The high copy number of the mtgenomes  is an advantage of using mtDNA SNP analysis for early detection and monitoring disease progression. In addition, rapid, accurate and relatively low cost resequencing methods streamline mutation detection and justify complete mtgenome analysis of cancer associated mutations in tumor and preneoplastic tissues. Sequencing the entire mtgenome allows for a complete inventory of the point mutations in this genome that may develop in association with disease pathology and provide early detection markers .
Herein we report the utility of NAF for rapid whole mtgenome analysis. This study represents the largest number of NAF samples sequenced, and the first application of DNA microarray measurement of the mutation load in NAF. The results were independently cross-validated. Microarray analysis has an increased sensitivity over fluorescent sequencing . We detected somatic mutations in NAF that were not present in the matched control tissue. While our study does not answer the etiology behind mutations present in NAF, our findings suggest that this paradigm may be useful for screening NAF for mtDNA mutations analogous to recent clinical proposals .
Symptomatic women referred to a surgical oncologist for a clinical breast examination and who had a negative result were recruited for this study. A total of 20 women were selected for the cross validation study. All patients were recruited in accordance with the ethical guidelines of the Thunder Bay Regional Health Sciences Ethics Board in adherence to the Tri-Council Policy Statement on Ethical Conduct for Research Involving Humans. Written consent was obtained from the patients for publication of the study.
Blood samples were collected by standard venipuncture using a BD Vacutainer CPT™. Additionally, blood from a finger prick was collected on isocode cards from each patient. MtDNA was extracted from whole blood using a QiaAmp DNA MiniKit (Qiagen). NAF was recovered by a qualified practitioner, using a FIRSTCYTE™ Aspirator (Cytyc Health Corporation) following the recommendations of the manufacturer, and stored in CytoLyt Solution until extracted. Using this device, NAF was expressed from 1–3 ducts and pooled for the study. This method of NAF collection is therefore not representative of the entire ductal system, and could miss ducts with lesions. For diagnostic purposes, a better method of NAF collection is needed. The total volume of NAF collected per patient ranged from 50 – 100 μL. MtDNA was extracted using the QiaAmp DNA MiniKit (Qiagen) and archived at -86°C. Both NAF and blood isolated mtDNA samples were randomized and blinded for the cross-lab validation.
The entire mtgenome of both NAF and corresponding blood samples were amplified using a single back-to-back primer set or three overlapping primers (see primer sequences in Table Table1).1). These primers were designed using proprietary software that precludes pseudogene coamplification. 25 ng of template DNA, 5U LA Taq polymerase (TaKara), 5 μL buffer, 2.5 mM each of dNTPs, 0.2 μM of primers were mixed with dH20 to a final reaction volume of 50 μL. Cycling parameters were as follows: 94°C for 1 min, followed by 35 cycles of 94°C for 10s, 68°C for 15 min, 72°C for 10 min, and a final hold at 4°C.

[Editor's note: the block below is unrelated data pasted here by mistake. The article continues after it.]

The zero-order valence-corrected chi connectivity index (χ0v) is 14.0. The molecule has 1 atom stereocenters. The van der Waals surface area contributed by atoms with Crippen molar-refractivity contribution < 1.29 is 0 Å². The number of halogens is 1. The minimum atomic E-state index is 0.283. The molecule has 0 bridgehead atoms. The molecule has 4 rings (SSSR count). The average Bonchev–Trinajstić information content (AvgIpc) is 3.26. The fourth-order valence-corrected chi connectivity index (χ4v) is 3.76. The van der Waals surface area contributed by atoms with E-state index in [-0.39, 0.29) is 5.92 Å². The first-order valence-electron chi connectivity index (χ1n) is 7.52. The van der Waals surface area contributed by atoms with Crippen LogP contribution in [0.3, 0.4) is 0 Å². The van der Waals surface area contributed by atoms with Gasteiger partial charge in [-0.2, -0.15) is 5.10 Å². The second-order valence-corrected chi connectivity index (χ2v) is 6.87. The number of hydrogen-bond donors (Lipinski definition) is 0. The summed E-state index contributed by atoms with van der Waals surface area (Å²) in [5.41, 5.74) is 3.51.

DNA amplification was performed independently at NIST using three primer pairs previously used for fluorescent DNA sequencing resulting in 3 amplicons of 5–6 kb in length for full coverage of the mitochondrial genome . Samples which did not amplify using these primers were successfully amplified using the nine primer sets previously validated for full mtDNA fluorescent sequencing . Each PCR product was visualized on an agarose gel to obtain a qualitative assessment of the amount of mtDNA generated by the procedure. The mitochondrial DNA template, 10 μmol of primers, 0.5U LA Taq polymerase (TaKara), 5 μL buffer, 8 μL dNTPs (10 μmol each) and 33 μL of dH20 were mixed for a total reaction volume of 50 μL. Thermal cycling conditions were as follows: 94°C for 2 min, followed by 30 cycles of 94°C for 15 s, 68°C for 7 min; final elongation 68°C for 12 min; 4°C hold. PCR amplification products were analyzed for quality and quantity as previously  or by spectrophotometric methods as described in GeneChip CustomSeq™ Resequencing Array Protocol Version 2.
PCR clean up was conducted using the QIAquick 96 well vacuum plate manifold and protocol (Qiagen). DNAs were eluted into 65 uL of DNAse/RNAse free water.
Amplified mtgenome template was sent to CoGenics (Houston, Texas) for capillary electrophoresis sequencing. Briefly, Big Dye Termination Chemistry and a series of 72 primers were used to sequence in both forward and reverse directions. The fluorescent PCR-based sequencing was also conducted independently as a cross validation at NIST using previously published reaction conditions . Primers contained M13 tags to facilitate DNA sequencing with M13 forward and reverse sequences. Briefly, the blood and NAF mtDNAs were sequenced using the Big Dye™ Terminator (BDT) version 3.1 cycle sequencing kit (ABI). A one eighth cycle sequencing reaction was used for each primer. Reactions contained 1 μL of each of the following reagents: BDT reagent, DNA (3–6 ng/μL), M13 primer (forward or reverse; 5 pmol/μL), 5× Dilution Buffer (ABI), and dH2O to a final volume of 5 μL. Cycling sequencing conditions for forward primers were as follows: (40 cycles): 96°C for 10 s; annealing, 50°C for 5 s; elongation, 60°C for 4 min; 4°C hold. Reverse primers were sequenced using the same protocol, but the annealing temperature was lowered to 37°C.